Step right up, sir… let’s see if you’re a REAL man!

I was at our local general store the other day, standing on the porch, wearing my face mask and waiting for Kathye to hand my bag through the take-out window. I could hear from up the road a motorcycle with a loud radio on. (Between the wind noise, the engine noise, and the helmet, motorcycle music systems are kind of a dumb idea. But other people get to hear it, which seems to be the point.) Sure enough, ten seconds or so later, two guys coasted past the shop up to the four corners. I was just about to turn away from the window when they blasted off from their stop, pipes wide open as they accelerated up and over the hill.

There’s a common trope having to do with sports cars and loud bikes and big trucks and lots of guns all having to do with threatened masculinity. But it’s not just folk wisdom; there’s a significant body of social science behind it as well. Researchers Joseph Vandello and Jennifer Bosson of the University of South Florida have developed the concept of precarious manhood, that being seen as a man requires “continuous social proof and validation.” A woman can be seen as a “good” woman or a “bad” woman or somewhere along that gradient, but a man is more likely to be seen as either a “real” man or “a pussy” or “a faggot” or “a wimp” or “a boy” or some status other than a virile, heterosexual male. It’s a simple, binary, yes/no condition: are you a real man, or something else?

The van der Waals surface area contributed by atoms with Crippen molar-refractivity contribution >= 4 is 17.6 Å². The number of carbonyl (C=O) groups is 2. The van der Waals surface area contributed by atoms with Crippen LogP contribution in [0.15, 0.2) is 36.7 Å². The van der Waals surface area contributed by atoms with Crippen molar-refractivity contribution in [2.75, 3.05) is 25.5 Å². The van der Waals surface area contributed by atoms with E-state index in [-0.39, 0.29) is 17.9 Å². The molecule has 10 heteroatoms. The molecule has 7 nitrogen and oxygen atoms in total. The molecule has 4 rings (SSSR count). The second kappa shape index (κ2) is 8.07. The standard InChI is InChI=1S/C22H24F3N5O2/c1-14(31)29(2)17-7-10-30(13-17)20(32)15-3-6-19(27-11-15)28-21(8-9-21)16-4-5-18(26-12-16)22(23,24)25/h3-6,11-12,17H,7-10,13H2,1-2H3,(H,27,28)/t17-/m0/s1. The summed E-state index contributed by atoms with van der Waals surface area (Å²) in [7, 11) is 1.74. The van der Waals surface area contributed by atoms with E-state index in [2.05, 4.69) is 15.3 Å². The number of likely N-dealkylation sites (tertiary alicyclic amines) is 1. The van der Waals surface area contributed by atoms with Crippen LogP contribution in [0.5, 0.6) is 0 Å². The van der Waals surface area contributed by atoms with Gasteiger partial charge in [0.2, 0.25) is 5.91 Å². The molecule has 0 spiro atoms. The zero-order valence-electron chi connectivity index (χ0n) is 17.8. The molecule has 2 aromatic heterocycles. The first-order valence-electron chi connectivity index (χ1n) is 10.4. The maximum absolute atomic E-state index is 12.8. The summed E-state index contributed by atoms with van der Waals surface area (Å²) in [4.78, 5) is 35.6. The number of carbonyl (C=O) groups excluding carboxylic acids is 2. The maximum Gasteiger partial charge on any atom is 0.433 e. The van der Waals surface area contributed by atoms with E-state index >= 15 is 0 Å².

To quote the title of their most important theoretical paper—pulling together 130 prior works across psychology, sociology, and anthropology—manhood is “hard won and easily lost.” And along with three other colleagues (Rochelle Burnaford, Jonathan Weaver, and Dov Cohen), they set out to propose a few tests. In their article “Precarious Masculinity,” they discussed the outcome of several experiments:

  • Male and female participants were asked to agree or disagree with statements like “Manhood (Womanhood) is hard won and easily lost,” or “Manhood (Womanhood) is not a permanent state, because a man (woman) might do something that suggests that he (she) is really just a ‘boy’ (‘girl’).” Both men and women participants agreed in significant majority that manhood was precarious, disagreed that womanhood was. Men were even more likely than women to believe that manhood could be lost.
  • Participants were asked to read a somewhat ambiguous life story, concluding with the statement “My life isn’t what I expected it would be. I used to be a man (woman). Now, I’m not a man (woman) anymore.” For the stories about men, the favored interpretation was that the loss of man-status was a social condition: that he felt shamed, felt like a failure. For the stories about women, the favored interpretation was that the loss of woman-status was a physical condition, the result of an operation or menopause or aging.